One of the frustrations of managing money is the need to review investments ever so often.
Several clients ask me “Can’t I just invest in some good stocks and forget about it?”
They are, no doubt, driven partly by the anecdotes of folks who bought a super-stock ages ago. And the grandkids are now living lavishly off the dividends.
Funnily, you never hear of the investments that were complete duds or where the companies have vanished.
Forget anecdotes. Look at the data.
This data is from the US but the lessons are universal.
The S&P 500 is a list of the largest 500 companies in the USA.
In the ’60s and ’70s, any company on this list remained on it for about 30–35 years. So picking a good stock from this list and holding on to it was a sensible idea.
However, the world is changing. And it is changing faster and faster. New technologies disrupt old ways of doing business. And career norms are changing alongside. The idea of life-time employment is gone. No one wants to hang around with the same corporate employer all their life.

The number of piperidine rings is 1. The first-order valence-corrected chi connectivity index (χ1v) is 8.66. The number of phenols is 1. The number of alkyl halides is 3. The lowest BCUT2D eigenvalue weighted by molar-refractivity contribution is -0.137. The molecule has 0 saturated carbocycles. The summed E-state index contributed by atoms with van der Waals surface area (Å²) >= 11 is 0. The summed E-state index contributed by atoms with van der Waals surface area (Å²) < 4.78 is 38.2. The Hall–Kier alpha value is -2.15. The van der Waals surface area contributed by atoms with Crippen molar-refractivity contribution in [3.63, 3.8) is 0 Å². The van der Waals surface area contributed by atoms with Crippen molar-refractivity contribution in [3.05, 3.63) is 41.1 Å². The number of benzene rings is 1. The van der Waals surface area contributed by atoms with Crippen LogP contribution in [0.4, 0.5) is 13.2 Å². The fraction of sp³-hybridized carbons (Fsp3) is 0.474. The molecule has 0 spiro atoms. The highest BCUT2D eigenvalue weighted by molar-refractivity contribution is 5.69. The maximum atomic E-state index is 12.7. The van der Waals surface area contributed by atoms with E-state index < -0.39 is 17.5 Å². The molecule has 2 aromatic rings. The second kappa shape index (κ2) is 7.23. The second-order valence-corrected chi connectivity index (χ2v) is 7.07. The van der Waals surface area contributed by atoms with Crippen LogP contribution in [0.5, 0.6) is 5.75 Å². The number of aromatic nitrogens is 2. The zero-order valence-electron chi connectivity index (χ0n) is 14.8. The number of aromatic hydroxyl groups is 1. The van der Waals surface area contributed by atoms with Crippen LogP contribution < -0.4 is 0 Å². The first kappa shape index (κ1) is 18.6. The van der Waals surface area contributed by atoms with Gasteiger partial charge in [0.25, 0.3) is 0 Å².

So it should be no surprise that the average life span of companies is falling. The average time spent on the S&P 500 list is now less than 20 years.
That means, the super-stock-picks of your youth will barely be on the list by the time your kids get to college.
The moral of the story
What worked in the ’60s, won’t work now. Investments need a watchful eye. Don’t invest-and-forget. Don’t invest on tips.
Either do your homework and review it regularly. Or get a finance professional to do it.
If you need help managing your investments, here’s how we think about money.
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